My aim is to help New York City's youth discover and build their internal resources to self-regulate, manage stress and develop a sense of belonging.
Sometimes there are two trains of thought among yogis: the highly physical competitive practitioners and those who prioritize meditation and self-realization. I've walked both paths - and they're not mutually exclusive.
What does this mean for my students? I like to offer physical challenges, just difficult enough for them to explore their grit and feel a sense of pride and achievement. Simultaneously, I reinforce the many ways students can incorporate moments of mindfulness in their daily lives.
I have the pleasure of teaching students yoga in New York City at seven different schools and programs. From physical education periods to after-school programs; from classrooms to cafeterias - I'm committed to collaborating with educators to make it work.
of children with four or more Adverse Childhood Experiences (ACEs) have learning or behavioral problems compared to 3% of those who have zero ACEs.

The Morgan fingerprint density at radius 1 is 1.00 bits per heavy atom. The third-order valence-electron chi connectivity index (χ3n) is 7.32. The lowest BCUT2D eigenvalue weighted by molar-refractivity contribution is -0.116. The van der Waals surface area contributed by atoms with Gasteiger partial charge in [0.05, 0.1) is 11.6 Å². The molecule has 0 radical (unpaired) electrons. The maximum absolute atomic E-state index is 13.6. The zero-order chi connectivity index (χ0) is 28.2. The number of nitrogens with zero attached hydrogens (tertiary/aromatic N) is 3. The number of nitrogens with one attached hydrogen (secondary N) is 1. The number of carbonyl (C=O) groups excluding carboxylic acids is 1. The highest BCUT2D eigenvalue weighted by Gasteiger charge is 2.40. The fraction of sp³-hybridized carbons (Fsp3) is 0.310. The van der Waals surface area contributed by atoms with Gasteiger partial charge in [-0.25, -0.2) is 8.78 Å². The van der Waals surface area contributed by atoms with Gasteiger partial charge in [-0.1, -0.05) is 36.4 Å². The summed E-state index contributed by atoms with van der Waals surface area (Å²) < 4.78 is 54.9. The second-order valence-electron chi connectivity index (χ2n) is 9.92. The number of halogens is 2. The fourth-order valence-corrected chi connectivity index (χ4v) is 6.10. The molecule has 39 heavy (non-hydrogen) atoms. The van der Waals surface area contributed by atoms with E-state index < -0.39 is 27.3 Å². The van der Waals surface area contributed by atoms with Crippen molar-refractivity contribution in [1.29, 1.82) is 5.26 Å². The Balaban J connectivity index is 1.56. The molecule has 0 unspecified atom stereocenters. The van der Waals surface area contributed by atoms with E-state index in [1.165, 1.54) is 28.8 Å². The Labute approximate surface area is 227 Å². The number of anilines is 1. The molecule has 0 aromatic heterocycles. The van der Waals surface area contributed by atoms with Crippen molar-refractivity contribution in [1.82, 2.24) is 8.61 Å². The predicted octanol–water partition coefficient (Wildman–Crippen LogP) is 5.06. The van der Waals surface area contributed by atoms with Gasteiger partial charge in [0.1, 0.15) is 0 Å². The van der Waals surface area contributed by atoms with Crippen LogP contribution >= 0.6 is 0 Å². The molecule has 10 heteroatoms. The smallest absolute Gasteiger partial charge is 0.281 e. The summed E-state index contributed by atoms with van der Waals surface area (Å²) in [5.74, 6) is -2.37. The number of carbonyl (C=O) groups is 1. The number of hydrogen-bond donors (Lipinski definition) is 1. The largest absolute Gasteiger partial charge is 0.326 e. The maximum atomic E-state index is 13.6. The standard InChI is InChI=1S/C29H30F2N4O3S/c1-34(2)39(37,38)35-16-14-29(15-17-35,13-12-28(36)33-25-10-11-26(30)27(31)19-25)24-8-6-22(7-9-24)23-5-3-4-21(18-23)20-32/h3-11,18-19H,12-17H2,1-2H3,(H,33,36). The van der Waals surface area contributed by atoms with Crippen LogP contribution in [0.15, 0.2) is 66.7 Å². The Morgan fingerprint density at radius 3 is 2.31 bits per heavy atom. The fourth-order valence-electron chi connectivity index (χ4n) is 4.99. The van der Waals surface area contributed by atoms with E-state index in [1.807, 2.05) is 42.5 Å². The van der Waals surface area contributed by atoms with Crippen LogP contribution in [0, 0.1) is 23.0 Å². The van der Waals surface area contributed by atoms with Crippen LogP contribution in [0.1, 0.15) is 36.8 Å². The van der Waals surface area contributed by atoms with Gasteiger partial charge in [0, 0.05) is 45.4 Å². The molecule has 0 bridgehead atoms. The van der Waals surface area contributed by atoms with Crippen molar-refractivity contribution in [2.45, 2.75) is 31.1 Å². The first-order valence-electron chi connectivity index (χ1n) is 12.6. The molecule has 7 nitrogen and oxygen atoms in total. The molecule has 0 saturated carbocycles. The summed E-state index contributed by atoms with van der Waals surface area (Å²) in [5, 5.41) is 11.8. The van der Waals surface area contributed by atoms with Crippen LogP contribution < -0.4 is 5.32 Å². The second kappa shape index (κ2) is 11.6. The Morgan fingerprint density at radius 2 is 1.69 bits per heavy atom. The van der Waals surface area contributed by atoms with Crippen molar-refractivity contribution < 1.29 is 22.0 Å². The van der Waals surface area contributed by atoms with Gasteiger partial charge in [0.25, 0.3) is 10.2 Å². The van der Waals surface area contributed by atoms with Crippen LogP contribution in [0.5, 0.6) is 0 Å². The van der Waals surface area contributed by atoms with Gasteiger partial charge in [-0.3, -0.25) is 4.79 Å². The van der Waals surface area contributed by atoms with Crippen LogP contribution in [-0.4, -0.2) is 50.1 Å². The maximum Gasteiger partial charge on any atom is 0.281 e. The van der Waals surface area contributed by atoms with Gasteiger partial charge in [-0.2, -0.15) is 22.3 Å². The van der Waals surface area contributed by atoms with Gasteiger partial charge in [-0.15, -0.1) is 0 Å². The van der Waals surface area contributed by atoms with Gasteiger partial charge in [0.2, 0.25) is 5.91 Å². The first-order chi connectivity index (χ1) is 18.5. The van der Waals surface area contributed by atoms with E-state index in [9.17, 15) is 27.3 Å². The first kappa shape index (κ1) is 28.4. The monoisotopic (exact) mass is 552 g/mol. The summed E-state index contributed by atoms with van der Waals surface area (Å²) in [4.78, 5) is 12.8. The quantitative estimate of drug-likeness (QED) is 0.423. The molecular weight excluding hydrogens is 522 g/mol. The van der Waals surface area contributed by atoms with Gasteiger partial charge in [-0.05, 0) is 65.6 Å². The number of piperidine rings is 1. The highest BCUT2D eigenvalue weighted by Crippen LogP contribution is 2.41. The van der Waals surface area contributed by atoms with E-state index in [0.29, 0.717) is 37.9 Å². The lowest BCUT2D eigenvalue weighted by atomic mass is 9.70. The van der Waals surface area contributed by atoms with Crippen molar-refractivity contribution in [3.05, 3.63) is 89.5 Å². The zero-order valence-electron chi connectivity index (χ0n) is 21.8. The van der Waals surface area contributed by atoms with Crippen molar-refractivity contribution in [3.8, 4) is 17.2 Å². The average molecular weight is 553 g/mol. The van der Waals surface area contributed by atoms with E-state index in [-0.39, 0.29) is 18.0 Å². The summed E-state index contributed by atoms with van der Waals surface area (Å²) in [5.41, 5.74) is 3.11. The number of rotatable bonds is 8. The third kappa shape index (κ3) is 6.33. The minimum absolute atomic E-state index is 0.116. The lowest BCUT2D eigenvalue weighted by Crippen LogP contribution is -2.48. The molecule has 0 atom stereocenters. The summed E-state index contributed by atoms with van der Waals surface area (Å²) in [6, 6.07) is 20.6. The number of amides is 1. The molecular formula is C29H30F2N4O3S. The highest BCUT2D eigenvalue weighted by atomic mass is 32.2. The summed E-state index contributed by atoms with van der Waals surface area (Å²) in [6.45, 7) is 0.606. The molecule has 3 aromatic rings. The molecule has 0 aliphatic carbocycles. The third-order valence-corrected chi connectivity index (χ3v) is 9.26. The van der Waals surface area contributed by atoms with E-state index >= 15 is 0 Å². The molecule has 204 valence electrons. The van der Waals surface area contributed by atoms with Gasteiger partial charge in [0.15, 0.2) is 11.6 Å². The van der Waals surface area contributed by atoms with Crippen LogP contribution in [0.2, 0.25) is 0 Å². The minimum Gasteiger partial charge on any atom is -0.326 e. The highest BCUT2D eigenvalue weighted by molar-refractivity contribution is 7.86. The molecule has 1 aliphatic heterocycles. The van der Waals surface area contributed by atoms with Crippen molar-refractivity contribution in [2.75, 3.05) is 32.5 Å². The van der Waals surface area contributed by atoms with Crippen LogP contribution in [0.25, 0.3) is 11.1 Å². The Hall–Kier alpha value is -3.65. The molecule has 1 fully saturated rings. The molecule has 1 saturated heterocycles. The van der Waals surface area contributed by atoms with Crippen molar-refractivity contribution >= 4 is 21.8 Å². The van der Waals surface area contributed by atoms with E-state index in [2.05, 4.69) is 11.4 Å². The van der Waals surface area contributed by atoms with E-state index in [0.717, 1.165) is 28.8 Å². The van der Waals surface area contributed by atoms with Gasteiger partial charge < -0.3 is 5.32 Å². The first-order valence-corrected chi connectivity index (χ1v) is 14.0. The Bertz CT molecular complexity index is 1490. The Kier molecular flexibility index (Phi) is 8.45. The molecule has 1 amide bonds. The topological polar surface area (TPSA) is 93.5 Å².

student suspensions were given out in New York City between 1999 and 2009 - doubling from the beginning to the end of that time period.
Harvard University's Center on the Developing Child has found that toxic stress can be a result of poverty, abuse and neglect. Toxic stress is the strong, unrelieved activation of the body’s stress management system in the absence of protective adult support and directly impacts the architecture of a child's brain - affecting their learning, behavior, physical and mental health.
One effective intervention for those stuck in "fight or flight" mode is yoga and mindfulness.